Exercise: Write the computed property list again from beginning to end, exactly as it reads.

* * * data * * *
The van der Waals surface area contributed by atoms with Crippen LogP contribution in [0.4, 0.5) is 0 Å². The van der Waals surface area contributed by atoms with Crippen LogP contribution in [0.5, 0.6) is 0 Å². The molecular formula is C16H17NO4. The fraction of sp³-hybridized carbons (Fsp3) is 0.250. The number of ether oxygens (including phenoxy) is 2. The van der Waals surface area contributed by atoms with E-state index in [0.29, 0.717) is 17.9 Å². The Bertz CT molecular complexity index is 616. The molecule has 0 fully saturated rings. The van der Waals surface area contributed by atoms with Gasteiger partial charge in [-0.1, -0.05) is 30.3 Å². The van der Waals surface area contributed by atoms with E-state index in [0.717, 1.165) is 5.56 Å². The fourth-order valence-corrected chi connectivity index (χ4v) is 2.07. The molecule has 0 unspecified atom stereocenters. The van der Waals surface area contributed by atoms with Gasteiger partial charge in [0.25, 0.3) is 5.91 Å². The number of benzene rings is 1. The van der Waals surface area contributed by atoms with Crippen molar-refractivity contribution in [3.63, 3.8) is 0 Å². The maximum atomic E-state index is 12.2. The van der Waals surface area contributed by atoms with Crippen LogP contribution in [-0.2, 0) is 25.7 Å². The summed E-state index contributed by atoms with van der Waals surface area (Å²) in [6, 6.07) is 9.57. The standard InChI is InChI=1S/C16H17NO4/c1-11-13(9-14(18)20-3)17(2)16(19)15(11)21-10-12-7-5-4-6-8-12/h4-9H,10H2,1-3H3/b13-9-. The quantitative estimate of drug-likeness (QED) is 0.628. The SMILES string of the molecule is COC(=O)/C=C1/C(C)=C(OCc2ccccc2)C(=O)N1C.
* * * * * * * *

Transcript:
The van der Waals surface area contributed by atoms with Crippen LogP contribution in [0.4, 0.5) is 0 Å². The van der Waals surface area contributed by atoms with Crippen LogP contribution in [0.5, 0.6) is 0 Å². The molecular formula is C16H17NO4. The fraction of sp³-hybridized carbons (Fsp3) is 0.250. The number of ether oxygens (including phenoxy) is 2. The van der Waals surface area contributed by atoms with E-state index in [0.29, 0.717) is 17.9 Å². The Bertz CT molecular complexity index is 616. The molecule has 0 fully saturated rings. The van der Waals surface area contributed by atoms with Gasteiger partial charge in [-0.1, -0.05) is 30.3 Å². The van der Waals surface area contributed by atoms with E-state index in [0.717, 1.165) is 5.56 Å². The fourth-order valence-corrected chi connectivity index (χ4v) is 2.07. The molecule has 0 unspecified atom stereocenters. The van der Waals surface area contributed by atoms with Gasteiger partial charge in [0.25, 0.3) is 5.91 Å². The number of benzene rings is 1. The van der Waals surface area contributed by atoms with Crippen molar-refractivity contribution in [3.63, 3.8) is 0 Å². The maximum atomic E-state index is 12.2. The van der Waals surface area contributed by atoms with Crippen LogP contribution in [-0.2, 0) is 25.7 Å². The summed E-state index contributed by atoms with van der Waals surface area (Å²) in [6, 6.07) is 9.57. The standard InChI is InChI=1S/C16H17NO4/c1-11-13(9-14(18)20-3)17(2)16(19)15(11)21-10-12-7-5-4-6-8-12/h4-9H,10H2,1-3H3/b13-9-. The quantitative estimate of drug-likeness (QED) is 0.628. The SMILES string of the molecule is COC(=O)/C=C1/C(C)=C(OCc2ccccc2)C(=O)N1C.